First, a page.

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Temozolomide (Temodur®) Treatment and Immunodeficiency in Melanoma Patients
Abstract & Commentary
Synopsis: Temozolomide has been used for the treatment of melanoma with effects comparable to DTIC, and regimens are currently under development that involve more extensive administration. In this report from Memorial Sloan Kettering, patients treated on a daily schedule for 6 weeks or more before a treatment break were observed to develop significant lymphopenia and a higher-than-expected incidence of opportunistic infections.
Source: Su YB, et al. J Clin Oncol. 2004;22:610-616.
Temozolomide (TMZ) is an oral chemotherapeutic agent that is metabolized to the alkylating agent 5-(3-methyltriazen-1-yl)imidazole-4-carboximimide, which is the active metabolite of dacarbazine (DTIC). Like DTIC, TMZ has shown some activity against melanoma,1 but, unlike DTIC, it is 100% bioavailable after oral dosing. The schedule most commonly used for TMZ in the treatment of melanoma is 150-200 mg/m2 orally, daily for 5 days every 4 weeks. Su and colleagues at Memorial Sloan Kettering Cancer Center used a more intensive dosing schedule of TMZ in an effort to improve response rates. TMZ was administered to 97 patients at 75 mg/m2/d orally for 6 weeks followed by a 2-week rest period (17 patients were continued without the 2-week break). Thalidomide was also given to 73 of the patients, and 7 patients received low-dose interferon alfa. The median duration of TMZ treatment was 113 days; 29% received > 24 weeks of therapy.
Upon retrospective analysis, lymphopenia was observed in 60% of patients (absolute lymphocyte count of < 800/uL) with a median of 101 days of treatment to lymphopenia. TMZ did not cause significant neutropenia or thrombocytopenia. Lymphopenia was not more common in patients treated concomitantly with thalidomide. In all patients analyzed for lymphocyte subsets, lymphopenia induced by TMZ affected the CD4+ compartment preferentially. One patient developed documented Pneumocystis carinii pneumonia, with another 2 patients meeting clinical criteria that were not biopsy-proven. In addition, one case of Aspergillus pneumonia, 4 cases of Herpes simplex, 4 cases of Herpes zoster, 11 cases of mucocutaneous candidiasis, and 1 case of Kaposi’s sarcoma were observed. All of the patients who developed infections were lymphopenic except for 2 patients who developed Herpes zoster and 2 patients who developed mucocutaneous candidiasis.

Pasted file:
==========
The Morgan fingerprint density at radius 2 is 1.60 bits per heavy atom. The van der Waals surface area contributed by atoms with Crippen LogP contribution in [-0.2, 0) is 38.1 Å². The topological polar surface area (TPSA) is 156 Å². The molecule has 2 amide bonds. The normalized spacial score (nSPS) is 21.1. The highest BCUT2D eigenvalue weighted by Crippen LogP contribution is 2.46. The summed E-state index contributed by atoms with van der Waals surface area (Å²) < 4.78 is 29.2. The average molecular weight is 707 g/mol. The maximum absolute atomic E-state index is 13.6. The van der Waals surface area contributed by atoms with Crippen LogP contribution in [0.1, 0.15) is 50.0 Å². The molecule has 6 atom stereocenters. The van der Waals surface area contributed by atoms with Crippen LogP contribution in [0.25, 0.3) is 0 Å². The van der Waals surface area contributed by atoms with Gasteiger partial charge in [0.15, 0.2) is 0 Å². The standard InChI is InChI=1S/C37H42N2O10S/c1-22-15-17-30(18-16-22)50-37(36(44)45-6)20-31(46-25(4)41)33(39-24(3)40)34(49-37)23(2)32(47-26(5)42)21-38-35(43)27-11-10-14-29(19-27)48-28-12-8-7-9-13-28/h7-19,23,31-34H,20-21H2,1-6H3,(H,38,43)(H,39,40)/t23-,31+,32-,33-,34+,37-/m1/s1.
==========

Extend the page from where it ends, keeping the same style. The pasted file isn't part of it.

Comment by William B. Ershler, MD
The treatment of melanoma remains frustrating. DTIC is the only FDA-approved chemotherapeutic agent for this indication, and combinations, including biotherapies, have not proven to offer any advantage in long-term survival. TMZ, when used in the 5-day/month schedule is comparable and offers the practical advantage of oral administration. The more intensive regimen used at Memorial is a reasonable approach to improving efficacy. Su and colleagues are to be credited for recognizing the treatment-associated immunodeficiency as indicated by the CD4+ lymphopenia and reporting the disproportionate occurrence of opportunistic infection.
As pointed out by Su et al, and in an accompanying editorial,2 there are several important clinical implications of this report. First, if it turns out that the more intensive TMZ schedule offers improved outcomes in terms of tumor regressions and prolonged survival, then it would be prudent to consider Pneumocystis carinii pneumonia prophylaxis in treated patients and subject all treated patients to careful scrutiny for opportunistic infections. Secondly, evolving treatment strategies that involve immunomodulating approaches will need to take into consideration the deflating effect of TMZ on CD4 cell number and presumably function. For example, strategies that involve co-administration of interleukin-2 may be ineffective because of the countering effect of TMZ on the target cells of the immunoenhancing cytokine.
Finally, clinical investigators aware of the TMZ effect on CD4 T cells may explore the role of this drug as an immunosuppressant (eg, in the post-transplant setting) or in the treatment of tumors of CD4 lineage, such as in subsets of cutaneous T-cell lymphomas.
Dr. Ershler is from INOVA Fairfax Hospital Cancer Center, Fairfax, VA; Director, Institute for Advanced Studies in Aging, Washington, DC.